In times of crisis, camel startups, a type not needing constant investment, have gained presence in the market. We look at their advantages and place in the venture capital environment, now and when the economic effects of the COVID-19 pandemic ease.
Anyone familiar with the venture capital world has heard about unicorns: startups that achieve a value of over US$ 1 billion relatively quickly, according to a definition that appears to come from Silicon Valley.
Slightly fewer are familiar with centaurs, ponies (depending on whether they attain 100 or 10 million in value) or dragons.
And not long ago camel startups also gained a place in the venture capital system. The term was coined by Alex Lazarov from Cathai Investment who predicted a decline in activity in Silicon Valley in 2017.
What does this name denote? It refers to startups that can cross the desert on very little or no water. In other words they do not require a constant stream of investment, which is why, in 2020 as an effect of the pandemic and resulting contraction of investment, they gained presence in the market.
They are emerging businesses which, like the others, have growth as their goal, but they keep survival and profitability as their priorities.
Their defining features are a greater control over expenses to ensure an efficient expense to revenue ratio; being prepared to cope with threatening factors; commitment to the long-term and to clients; and contributing value to products, with a constant commitment to the client.
But they absolutely never renounce growth. Otherwise, they could not be a startup subspecies. Nor are they averse to third-party investment, if they ever need it or it is offered to them, although they never lose sight of their qualities as camel businesses.
Put concisely, they pay great attention to managing their resources.
A few examples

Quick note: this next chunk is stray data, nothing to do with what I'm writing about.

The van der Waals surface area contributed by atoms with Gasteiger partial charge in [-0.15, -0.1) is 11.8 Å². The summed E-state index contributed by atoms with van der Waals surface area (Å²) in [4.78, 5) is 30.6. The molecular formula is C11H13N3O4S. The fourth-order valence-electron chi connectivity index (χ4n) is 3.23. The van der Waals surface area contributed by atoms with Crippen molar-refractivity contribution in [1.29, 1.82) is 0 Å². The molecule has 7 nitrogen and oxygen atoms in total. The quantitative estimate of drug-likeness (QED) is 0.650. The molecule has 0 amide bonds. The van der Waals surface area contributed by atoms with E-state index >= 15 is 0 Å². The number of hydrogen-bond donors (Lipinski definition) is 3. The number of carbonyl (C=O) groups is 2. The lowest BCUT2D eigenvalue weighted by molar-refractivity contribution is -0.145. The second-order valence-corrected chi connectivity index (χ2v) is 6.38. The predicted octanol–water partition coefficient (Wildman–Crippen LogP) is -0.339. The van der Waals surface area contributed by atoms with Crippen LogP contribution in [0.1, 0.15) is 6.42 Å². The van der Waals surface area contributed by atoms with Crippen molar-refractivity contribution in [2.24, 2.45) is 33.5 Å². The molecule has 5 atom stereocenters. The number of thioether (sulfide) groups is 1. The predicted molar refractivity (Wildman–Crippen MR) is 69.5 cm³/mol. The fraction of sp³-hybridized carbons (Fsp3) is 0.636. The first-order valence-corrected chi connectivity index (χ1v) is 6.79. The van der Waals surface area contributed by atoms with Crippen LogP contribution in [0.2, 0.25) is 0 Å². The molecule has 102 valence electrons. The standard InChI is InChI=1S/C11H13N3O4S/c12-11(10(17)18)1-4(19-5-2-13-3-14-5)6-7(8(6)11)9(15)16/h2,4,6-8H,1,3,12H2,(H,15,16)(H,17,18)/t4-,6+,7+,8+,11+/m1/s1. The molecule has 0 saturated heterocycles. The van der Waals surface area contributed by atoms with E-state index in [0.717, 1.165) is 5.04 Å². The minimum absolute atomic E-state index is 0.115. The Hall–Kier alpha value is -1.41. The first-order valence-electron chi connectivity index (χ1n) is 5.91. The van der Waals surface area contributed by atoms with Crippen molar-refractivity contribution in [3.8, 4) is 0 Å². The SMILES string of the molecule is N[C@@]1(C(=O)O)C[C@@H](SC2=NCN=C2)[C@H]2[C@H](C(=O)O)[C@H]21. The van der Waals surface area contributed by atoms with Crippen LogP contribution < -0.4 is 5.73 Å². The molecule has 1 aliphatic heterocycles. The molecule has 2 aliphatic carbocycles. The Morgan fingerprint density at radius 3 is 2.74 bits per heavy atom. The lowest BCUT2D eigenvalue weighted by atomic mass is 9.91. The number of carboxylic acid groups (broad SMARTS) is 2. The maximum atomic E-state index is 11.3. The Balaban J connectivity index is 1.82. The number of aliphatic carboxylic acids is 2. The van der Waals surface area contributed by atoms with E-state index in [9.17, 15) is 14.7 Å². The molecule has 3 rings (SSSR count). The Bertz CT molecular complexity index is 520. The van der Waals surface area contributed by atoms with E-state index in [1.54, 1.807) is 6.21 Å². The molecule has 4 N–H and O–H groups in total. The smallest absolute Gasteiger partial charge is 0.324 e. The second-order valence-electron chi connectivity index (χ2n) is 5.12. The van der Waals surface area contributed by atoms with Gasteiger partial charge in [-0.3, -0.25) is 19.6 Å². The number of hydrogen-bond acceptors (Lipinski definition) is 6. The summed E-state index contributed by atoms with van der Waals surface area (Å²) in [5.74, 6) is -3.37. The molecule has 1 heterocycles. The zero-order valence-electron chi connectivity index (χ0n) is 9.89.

Two examples of camels are Zoom and Grubhub, which started out their journeys with sustainable growth and only sought equity when it was strictly necessary. Now they are both giants. Undeniable proof that camels like to grow.
The combination of a few scenarios of abounding optimism (especially regarding the shares allocated to a few unicorns, and the cases of Uber, Lyft or the most prominent, Wework) together with the emergence of COVID-19 in 2020 have pushed camel companies of this type into the limelight in the market, due to being somehow less aggressive targets, and therefore a little safer.
They are able to survive in hard times, which increases interest in them when this is the case because they follow a more stable model without ever renouncing growth which is kept more in check.
Does this mean that the essence of startups is being lost, by partly renouncing to grow? Definitely not. Just that a subspecies has appeared alongside other types of animals in the same terrain, presenting the same appeal to investors, while having safer behavior.
Nor are they going to replace or remove the other types, which will regain their positions when the health crisis and its economic aftermath disappear. Although funds and family offices reduced their investment volumes in 2020 compared with 2019, across the board, cash is still very cheap and there are large amounts of liquidity in the economy, which is certain to prompt an increase in investment when the pandemic is brought under control.
It would be very easy to say that unicorns are myths whereas camels are real animals, but not everything is that simple. As soon as COVID-19 wanes, interest in unicorns will return and it will probably also remain in camels. It is simply that the variety of targets competing for finance providers’ attention will increase.
Funds, advisors, incubators, accelerators and lawyers have to keep this factor in mind to be able to adapt our activities to the interests of the various species at the zoo belonging to the race of emerging companies, because their needs are clearly going to be slightly different as well as the results that may be expected of them.
Services such as due diligence work or analysis of business plans for both of them will be very similar, as well as their shareholders’ agreements, stock options or the details of their funding rounds, although not so much their funding needs as such or exit forecasts.
They might also have different types of funders, and we may see the appearance of funds focusing more specifically on one or another type or family offices showing greater interest in unicorns or camels.
The market will tell us shortly, although we are convinced that camels are here to stay, even though there are some who do not see them as proper startups and do not feel sufficient interest in them.
Whatever the case, we need to be ready and adapt to cater for their characteristics so that we can support them regarding the needs of what, as we have highlighted, are going to be, in part, different branches of conventional startups.